This reasoning mirrors the thinking of not buying into the concept of the ‘Great Resignation’ and instead branding the idea the ‘Fake Resignation’. It’s another example of the importance of basic source criticism and alternative interpretations of available data. And above all, recognising that just because something is true within one industry/company doesn’t mean it’s true for you.

When looking at new solutions, the following quick step-by-step analysis should help give you a steer:

  • What’s the problem you’re trying to solve?
  • What’s the philosophy behind the offered solution?
  • Do you agree with the philosophy? (If you don’t, then you’ve completed your analysis!) 
  • What alternative solutions are there?
  • Is this solution specifically designed to solve the problem you are faced with?

When Technology Is Not The Solution, Or The Driver

After conducting your own analysis it’ll be easier for you to identify the challenges that technology is not the answer to. And whilst technologies can, and do, have numerous benefits, there will be many situations where it’s not necessary, does not add value, or even derails you. For example, products that offer real-time market data to determine compensation. Before jumping on the sophisticated solutions out there, do the step-by-step analysis to determine if this is the right investment for you:

  • Problem to solve: having market insight to build your pay structure.
  • Philosophy behind the offered solution: the high volatility in offers of compensation requires companies to work with real-time data so they don’t over or under pay.
  • Do you agree with the philosophy? Oil is a commodity, where traders find opportunities by following the spot price. People are as far from oil as you can get – they are not a commodity, they are your talent. If you’ve designed a long-term strategy that drives fairness (both internally and externally), you will be destroying and contradicting the strategy if you instead choose to follow spot prices up and down.
  • Analysis completed (at least for now, re-evaluate your compensation strategy and approach now and then).   

As buzzwords and fads are created it seems like they become both the answer and drive to everything that’s happening. It’s like recognition of any other macroeconomic influences get thrown out of the window. This is dangerous territory. When you start doing this, you’re navigating in the dark. One very current example of this is that many people will attribute increased internal mobility to AI driven job architecture design or job matching. However, it’s more arguable the biggest influence on the current increase in internal mobility is due to external hire freezes. This is more likely to push more internal movement of talent than the best AI solution there is, or ever will be.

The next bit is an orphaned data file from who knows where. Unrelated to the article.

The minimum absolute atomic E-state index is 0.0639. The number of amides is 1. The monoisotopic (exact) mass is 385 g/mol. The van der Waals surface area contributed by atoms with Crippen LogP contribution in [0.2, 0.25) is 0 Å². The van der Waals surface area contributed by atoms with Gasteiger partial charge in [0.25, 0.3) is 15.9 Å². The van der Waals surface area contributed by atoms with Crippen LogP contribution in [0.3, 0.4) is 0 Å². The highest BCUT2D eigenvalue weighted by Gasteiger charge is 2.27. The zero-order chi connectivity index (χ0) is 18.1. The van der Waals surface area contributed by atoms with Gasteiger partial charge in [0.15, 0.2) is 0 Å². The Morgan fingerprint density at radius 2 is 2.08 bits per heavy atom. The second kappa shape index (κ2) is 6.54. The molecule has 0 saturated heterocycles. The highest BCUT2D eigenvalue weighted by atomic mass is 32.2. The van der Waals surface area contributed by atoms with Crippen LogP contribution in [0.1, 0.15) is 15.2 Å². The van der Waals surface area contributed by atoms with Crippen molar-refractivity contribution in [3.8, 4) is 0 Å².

When it comes to internal mobility it’s not uncommon that the biggest challenge in an organisation is that nobody knows where the crucial talent sits. Therefore, the most effective solution is creating an acceptance among all managers that what’s best for the company is always more important than what’s best for each individual manager’s team – and that sharing talent is a strategy to bet on. It’s not AI that can create this mind shift, or make sure your people strategy ecompasses this approach. It’s culture work. Building a culture where managers adopt this behaviour, because what’s best for the company is best for all of us.  is the most impactful way to move the needle. 

Make The Tools Work For You

In a world where AI seems to be the best thing since sliced bread, and the ultimate tool that everyone needs right now, we encourage you not to lose your head, or drop your professionalism. Yes, AI is having, and will continue to have a heavy impact within the HR landscape and it is a powerful tool when used correctly. However, never forget that your job as an HR professional is to choose the solutions and approaches that will benefit both the organisation and your people. You have a responsibility not to take the easy road, or get blind-sided with the latest fads. And always, always take the sales patter with a pinch of salt. Especially if the person describing the solution stands to profit from it. Do your own analysis and think objectively about the challenges you face. Take pride in choosing the best solutions for your organisation and understanding that in some instances driving change, or doing the most beneficial thing, it will take time and a whole lot of culture work.